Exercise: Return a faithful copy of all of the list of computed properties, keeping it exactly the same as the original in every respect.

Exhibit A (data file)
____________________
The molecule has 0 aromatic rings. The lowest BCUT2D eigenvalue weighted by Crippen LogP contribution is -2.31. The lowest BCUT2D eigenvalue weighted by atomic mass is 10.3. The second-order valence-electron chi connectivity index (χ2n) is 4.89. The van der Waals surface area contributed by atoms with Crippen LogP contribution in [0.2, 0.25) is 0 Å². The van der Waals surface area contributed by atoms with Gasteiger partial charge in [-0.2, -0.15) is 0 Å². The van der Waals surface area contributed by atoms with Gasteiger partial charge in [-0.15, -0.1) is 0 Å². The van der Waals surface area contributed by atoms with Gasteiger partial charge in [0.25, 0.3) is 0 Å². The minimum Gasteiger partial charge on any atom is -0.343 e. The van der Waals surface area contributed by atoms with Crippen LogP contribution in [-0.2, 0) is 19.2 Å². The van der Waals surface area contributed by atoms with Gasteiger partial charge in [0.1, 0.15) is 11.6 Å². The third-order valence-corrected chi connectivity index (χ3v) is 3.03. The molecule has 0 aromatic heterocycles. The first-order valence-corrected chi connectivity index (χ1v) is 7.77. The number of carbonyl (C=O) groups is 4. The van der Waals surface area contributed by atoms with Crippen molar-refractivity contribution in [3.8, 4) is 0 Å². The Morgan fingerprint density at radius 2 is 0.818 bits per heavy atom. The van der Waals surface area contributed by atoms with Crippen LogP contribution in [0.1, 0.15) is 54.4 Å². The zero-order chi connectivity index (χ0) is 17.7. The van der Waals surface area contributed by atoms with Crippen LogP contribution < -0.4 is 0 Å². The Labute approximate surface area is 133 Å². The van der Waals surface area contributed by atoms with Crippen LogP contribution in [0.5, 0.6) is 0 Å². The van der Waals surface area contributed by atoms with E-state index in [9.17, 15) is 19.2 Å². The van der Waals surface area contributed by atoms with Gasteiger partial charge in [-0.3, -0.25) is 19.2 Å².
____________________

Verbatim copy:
The molecule has 0 aromatic rings. The lowest BCUT2D eigenvalue weighted by Crippen LogP contribution is -2.31. The lowest BCUT2D eigenvalue weighted by atomic mass is 10.3. The second-order valence-electron chi connectivity index (χ2n) is 4.89. The van der Waals surface area contributed by atoms with Crippen LogP contribution in [0.2, 0.25) is 0 Å². The van der Waals surface area contributed by atoms with Gasteiger partial charge in [-0.2, -0.15) is 0 Å². The van der Waals surface area contributed by atoms with Gasteiger partial charge in [-0.15, -0.1) is 0 Å². The van der Waals surface area contributed by atoms with Gasteiger partial charge in [0.25, 0.3) is 0 Å². The minimum Gasteiger partial charge on any atom is -0.343 e. The van der Waals surface area contributed by atoms with Crippen LogP contribution in [-0.2, 0) is 19.2 Å². The van der Waals surface area contributed by atoms with Gasteiger partial charge in [0.1, 0.15) is 11.6 Å². The third-order valence-corrected chi connectivity index (χ3v) is 3.03. The molecule has 0 aromatic heterocycles. The first-order valence-corrected chi connectivity index (χ1v) is 7.77. The number of carbonyl (C=O) groups is 4. The van der Waals surface area contributed by atoms with Crippen molar-refractivity contribution in [3.8, 4) is 0 Å². The Morgan fingerprint density at radius 2 is 0.818 bits per heavy atom. The van der Waals surface area contributed by atoms with Crippen LogP contribution in [0.1, 0.15) is 54.4 Å². The zero-order chi connectivity index (χ0) is 17.7. The van der Waals surface area contributed by atoms with Crippen LogP contribution < -0.4 is 0 Å². The Labute approximate surface area is 133 Å². The van der Waals surface area contributed by atoms with Crippen LogP contribution in [0.5, 0.6) is 0 Å². The van der Waals surface area contributed by atoms with E-state index in [9.17, 15) is 19.2 Å². The van der Waals surface area contributed by atoms with Gasteiger partial charge in [-0.3, -0.25) is 19.2 Å².